"Faith is the realization of what is hoped for..."
What do you hope for?
In accordance with God's promise, Abraham hoped for a son. Eventually, he and Sarah had Isaac. Of course, they waited a long time. They waited so long that they were both well past childbearing and childrearing age when Isaac was conceived and then born. This often seems to be God's way.
One reason for my insistence that not only should hope never be confused with optimism but that hope kicks in when optimism runs out is my experience. It seems to be the case that very often what I work hard at remaining optimistic about never comes to pass. Sometimes it's a big thing and sometimes not. Sometimes it seems like a big thing but in retrospect, the magnitude of its importance diminishes. If the magnitude of importance does not diminish and it still doesn't seem to happen, then perhaps it becomes a hope. Making something a hope means to put it into God's hands, trusting God. Hope is trust, not wishing. This why faith is hope realized. Abraham and Sarah show us this quite clearly.
Something can only become a matter of hope when judged in the light of ultimate things and found deserving. I don't know about you, but I spend a lot of time worrying about and working for things that don't bear up under the light of the ultimate.
Our Gospel today is about ultimate things. What we are given is to be used appropriately. As out of style as such a belief may be, I believe there will be an ultimate accounting. I can't evade or avoid the fact that I have been given much. How much of what I have been given have I, in turn, given, put to good use, or at least kept in proper perspective?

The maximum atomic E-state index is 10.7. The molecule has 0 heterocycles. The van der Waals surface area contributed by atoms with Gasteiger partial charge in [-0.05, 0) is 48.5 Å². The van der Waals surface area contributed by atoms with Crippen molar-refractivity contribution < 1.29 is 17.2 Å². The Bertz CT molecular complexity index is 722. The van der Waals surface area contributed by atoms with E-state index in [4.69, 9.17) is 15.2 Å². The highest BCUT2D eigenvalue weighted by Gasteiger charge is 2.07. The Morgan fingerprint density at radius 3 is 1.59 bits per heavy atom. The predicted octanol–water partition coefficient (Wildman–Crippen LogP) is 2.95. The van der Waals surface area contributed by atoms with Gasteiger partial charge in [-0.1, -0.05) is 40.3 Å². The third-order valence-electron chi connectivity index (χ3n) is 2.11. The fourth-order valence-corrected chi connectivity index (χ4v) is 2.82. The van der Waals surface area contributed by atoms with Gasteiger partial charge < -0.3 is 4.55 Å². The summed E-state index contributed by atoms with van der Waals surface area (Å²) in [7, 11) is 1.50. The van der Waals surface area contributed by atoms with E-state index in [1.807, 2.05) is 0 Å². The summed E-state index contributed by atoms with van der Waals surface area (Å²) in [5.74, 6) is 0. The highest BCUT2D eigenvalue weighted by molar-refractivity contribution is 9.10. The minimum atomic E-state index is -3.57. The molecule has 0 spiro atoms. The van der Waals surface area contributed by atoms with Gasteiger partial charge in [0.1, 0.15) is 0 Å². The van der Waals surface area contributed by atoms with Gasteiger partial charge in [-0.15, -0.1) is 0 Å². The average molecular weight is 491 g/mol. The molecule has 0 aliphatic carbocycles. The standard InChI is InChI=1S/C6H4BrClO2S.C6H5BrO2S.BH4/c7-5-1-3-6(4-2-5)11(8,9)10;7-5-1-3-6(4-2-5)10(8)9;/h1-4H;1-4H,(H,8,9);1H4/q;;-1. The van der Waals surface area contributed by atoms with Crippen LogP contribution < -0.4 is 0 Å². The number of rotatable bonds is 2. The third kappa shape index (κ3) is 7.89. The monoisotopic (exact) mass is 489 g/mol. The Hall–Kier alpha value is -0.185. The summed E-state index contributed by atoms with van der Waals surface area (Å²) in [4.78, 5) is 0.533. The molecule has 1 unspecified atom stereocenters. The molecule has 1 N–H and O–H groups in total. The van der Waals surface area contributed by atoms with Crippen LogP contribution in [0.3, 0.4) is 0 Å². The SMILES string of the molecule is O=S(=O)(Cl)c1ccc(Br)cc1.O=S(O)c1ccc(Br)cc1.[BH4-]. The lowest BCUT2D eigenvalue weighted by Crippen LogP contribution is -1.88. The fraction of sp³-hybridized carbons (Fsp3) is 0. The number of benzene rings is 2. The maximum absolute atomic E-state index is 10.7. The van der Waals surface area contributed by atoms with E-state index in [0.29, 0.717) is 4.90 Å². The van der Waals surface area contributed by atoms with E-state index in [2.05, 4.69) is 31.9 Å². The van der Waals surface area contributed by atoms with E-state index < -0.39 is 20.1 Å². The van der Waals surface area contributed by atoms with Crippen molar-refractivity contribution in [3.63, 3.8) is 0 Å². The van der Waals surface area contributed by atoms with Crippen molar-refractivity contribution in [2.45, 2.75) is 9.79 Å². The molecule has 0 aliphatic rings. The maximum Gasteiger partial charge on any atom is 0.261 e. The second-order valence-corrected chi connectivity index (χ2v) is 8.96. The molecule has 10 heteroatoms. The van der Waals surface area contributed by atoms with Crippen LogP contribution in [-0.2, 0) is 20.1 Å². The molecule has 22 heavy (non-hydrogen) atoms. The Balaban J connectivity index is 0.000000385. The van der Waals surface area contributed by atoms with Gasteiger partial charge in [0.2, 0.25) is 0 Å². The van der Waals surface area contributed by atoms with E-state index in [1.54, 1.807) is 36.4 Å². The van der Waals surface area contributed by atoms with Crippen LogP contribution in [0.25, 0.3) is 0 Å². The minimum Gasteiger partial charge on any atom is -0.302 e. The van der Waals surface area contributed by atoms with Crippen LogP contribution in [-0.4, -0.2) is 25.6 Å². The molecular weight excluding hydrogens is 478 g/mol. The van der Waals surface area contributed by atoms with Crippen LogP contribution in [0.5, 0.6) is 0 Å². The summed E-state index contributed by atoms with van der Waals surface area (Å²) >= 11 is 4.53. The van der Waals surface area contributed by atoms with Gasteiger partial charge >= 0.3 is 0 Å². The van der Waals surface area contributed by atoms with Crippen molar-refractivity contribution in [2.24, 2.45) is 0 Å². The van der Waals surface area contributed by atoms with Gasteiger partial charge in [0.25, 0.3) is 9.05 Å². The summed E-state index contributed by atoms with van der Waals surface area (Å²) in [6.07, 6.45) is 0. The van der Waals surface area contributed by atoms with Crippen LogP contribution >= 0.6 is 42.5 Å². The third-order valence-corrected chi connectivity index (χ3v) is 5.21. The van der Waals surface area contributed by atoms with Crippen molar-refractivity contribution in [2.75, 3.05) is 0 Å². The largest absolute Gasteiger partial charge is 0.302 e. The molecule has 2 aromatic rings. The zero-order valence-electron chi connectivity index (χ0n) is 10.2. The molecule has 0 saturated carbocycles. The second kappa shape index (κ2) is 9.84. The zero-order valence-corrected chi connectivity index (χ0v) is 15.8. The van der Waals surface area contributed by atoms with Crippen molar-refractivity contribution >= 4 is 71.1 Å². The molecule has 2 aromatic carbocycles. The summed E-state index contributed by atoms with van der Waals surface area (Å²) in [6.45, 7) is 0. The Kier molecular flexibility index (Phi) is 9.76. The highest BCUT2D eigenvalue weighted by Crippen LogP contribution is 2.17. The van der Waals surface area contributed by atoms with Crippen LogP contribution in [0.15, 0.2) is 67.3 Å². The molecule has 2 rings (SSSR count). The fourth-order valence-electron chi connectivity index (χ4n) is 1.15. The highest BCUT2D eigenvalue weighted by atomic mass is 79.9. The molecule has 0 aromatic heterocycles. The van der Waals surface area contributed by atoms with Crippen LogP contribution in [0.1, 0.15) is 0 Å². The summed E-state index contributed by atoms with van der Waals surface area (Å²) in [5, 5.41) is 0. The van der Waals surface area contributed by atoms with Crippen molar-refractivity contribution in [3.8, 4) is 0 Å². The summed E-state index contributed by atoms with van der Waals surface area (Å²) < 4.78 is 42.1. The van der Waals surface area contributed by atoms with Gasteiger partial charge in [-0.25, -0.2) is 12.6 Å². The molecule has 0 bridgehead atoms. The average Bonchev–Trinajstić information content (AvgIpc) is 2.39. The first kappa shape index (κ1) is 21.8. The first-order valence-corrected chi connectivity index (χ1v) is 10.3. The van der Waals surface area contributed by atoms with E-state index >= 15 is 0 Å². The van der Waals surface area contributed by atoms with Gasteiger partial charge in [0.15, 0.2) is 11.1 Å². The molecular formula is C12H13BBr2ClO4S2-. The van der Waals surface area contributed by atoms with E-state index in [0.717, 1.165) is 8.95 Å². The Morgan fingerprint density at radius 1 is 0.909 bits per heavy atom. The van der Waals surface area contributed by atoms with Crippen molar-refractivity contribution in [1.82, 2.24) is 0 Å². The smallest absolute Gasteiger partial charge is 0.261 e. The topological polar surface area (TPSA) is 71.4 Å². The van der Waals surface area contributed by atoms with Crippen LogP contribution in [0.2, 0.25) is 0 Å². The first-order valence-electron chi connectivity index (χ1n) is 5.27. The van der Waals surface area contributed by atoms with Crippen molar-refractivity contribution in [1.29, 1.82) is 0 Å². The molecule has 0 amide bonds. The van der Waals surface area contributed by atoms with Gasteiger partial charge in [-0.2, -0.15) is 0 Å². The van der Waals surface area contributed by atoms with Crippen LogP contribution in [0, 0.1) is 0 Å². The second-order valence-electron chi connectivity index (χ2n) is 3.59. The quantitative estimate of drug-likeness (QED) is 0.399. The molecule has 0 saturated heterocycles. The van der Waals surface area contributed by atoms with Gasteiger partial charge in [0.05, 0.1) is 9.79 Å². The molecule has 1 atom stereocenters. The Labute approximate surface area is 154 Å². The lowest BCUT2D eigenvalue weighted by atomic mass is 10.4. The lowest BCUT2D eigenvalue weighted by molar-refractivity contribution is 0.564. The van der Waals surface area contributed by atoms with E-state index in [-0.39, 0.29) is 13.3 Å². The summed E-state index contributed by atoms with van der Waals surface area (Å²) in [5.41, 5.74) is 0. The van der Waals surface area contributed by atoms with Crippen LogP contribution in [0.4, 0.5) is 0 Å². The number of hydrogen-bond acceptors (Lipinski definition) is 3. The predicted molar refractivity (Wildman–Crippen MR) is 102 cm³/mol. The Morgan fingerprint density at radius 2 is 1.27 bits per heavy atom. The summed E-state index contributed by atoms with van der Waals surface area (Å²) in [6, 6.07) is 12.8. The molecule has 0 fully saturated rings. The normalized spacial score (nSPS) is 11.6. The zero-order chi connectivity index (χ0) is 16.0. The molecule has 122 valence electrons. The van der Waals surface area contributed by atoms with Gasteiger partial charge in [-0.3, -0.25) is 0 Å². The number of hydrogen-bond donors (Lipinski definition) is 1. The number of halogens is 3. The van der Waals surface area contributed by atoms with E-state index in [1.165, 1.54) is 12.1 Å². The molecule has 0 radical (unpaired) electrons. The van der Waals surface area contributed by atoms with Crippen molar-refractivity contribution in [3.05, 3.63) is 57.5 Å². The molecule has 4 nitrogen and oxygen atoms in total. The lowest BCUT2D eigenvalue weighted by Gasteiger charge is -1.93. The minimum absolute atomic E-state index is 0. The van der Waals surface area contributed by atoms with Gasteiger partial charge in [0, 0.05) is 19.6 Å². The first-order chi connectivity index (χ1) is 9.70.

As belief in anything beyond death fades, our perspectives change. The ephemeral can become the ultimate. As today's Gospel demonstrates, Jesus came to free us from our fascination with nothingness. While it is a horizon over which I cannot see, I don't believe death is the ultimate.
Fascination with nothingness, not religious faith, strikes me as the opiate of the masses now.
Faith poses a lot of questions, more questions than it answers. Maybe the most basic question is Does life have a transcendent meaning? Stated slightly less philosophically- Does your life have a meaning beyond itself? There are two equally silly answers to this question- This world is not my home/I'm justa passin' through/My treasures are laid up somewhere beyond the blue and This world is my home/But I'm still just passin' through/Like everyone else I'll wind up buried in the goo. Worse yet, preserved, hermetically sealed and placed in the ground. These are not Christian eschatologies, that is, Christian views of human destiny.
In accordance with God's promise, what do you hope for?